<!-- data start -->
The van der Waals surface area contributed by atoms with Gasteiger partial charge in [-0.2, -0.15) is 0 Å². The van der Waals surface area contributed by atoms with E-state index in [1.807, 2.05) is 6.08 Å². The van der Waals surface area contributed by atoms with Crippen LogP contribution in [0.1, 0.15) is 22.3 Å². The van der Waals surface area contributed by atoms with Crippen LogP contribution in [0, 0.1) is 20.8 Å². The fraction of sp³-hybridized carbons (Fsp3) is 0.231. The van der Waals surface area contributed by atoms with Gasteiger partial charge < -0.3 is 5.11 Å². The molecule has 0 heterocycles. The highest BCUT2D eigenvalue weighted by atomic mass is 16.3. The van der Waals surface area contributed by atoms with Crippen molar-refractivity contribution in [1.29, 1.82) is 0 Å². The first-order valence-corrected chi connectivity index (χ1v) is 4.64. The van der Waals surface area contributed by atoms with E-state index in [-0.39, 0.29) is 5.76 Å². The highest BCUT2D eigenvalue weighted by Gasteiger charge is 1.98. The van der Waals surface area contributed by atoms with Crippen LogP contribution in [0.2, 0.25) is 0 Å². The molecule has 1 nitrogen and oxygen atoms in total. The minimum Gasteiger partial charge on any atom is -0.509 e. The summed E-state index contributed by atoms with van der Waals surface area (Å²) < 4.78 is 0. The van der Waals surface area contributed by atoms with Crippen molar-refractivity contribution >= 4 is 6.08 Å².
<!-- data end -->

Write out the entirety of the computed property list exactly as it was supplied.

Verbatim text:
The van der Waals surface area contributed by atoms with Gasteiger partial charge in [-0.2, -0.15) is 0 Å². The van der Waals surface area contributed by atoms with E-state index in [1.807, 2.05) is 6.08 Å². The van der Waals surface area contributed by atoms with Crippen LogP contribution in [0.1, 0.15) is 22.3 Å². The van der Waals surface area contributed by atoms with Crippen LogP contribution in [0, 0.1) is 20.8 Å². The fraction of sp³-hybridized carbons (Fsp3) is 0.231. The van der Waals surface area contributed by atoms with Gasteiger partial charge < -0.3 is 5.11 Å². The molecule has 0 heterocycles. The highest BCUT2D eigenvalue weighted by atomic mass is 16.3. The van der Waals surface area contributed by atoms with Crippen molar-refractivity contribution in [1.29, 1.82) is 0 Å². The first-order valence-corrected chi connectivity index (χ1v) is 4.64. The van der Waals surface area contributed by atoms with E-state index in [-0.39, 0.29) is 5.76 Å². The highest BCUT2D eigenvalue weighted by Gasteiger charge is 1.98. The van der Waals surface area contributed by atoms with Crippen LogP contribution in [0.2, 0.25) is 0 Å². The molecule has 1 nitrogen and oxygen atoms in total. The minimum Gasteiger partial charge on any atom is -0.509 e. The summed E-state index contributed by atoms with van der Waals surface area (Å²) < 4.78 is 0. The van der Waals surface area contributed by atoms with Crippen molar-refractivity contribution >= 4 is 6.08 Å².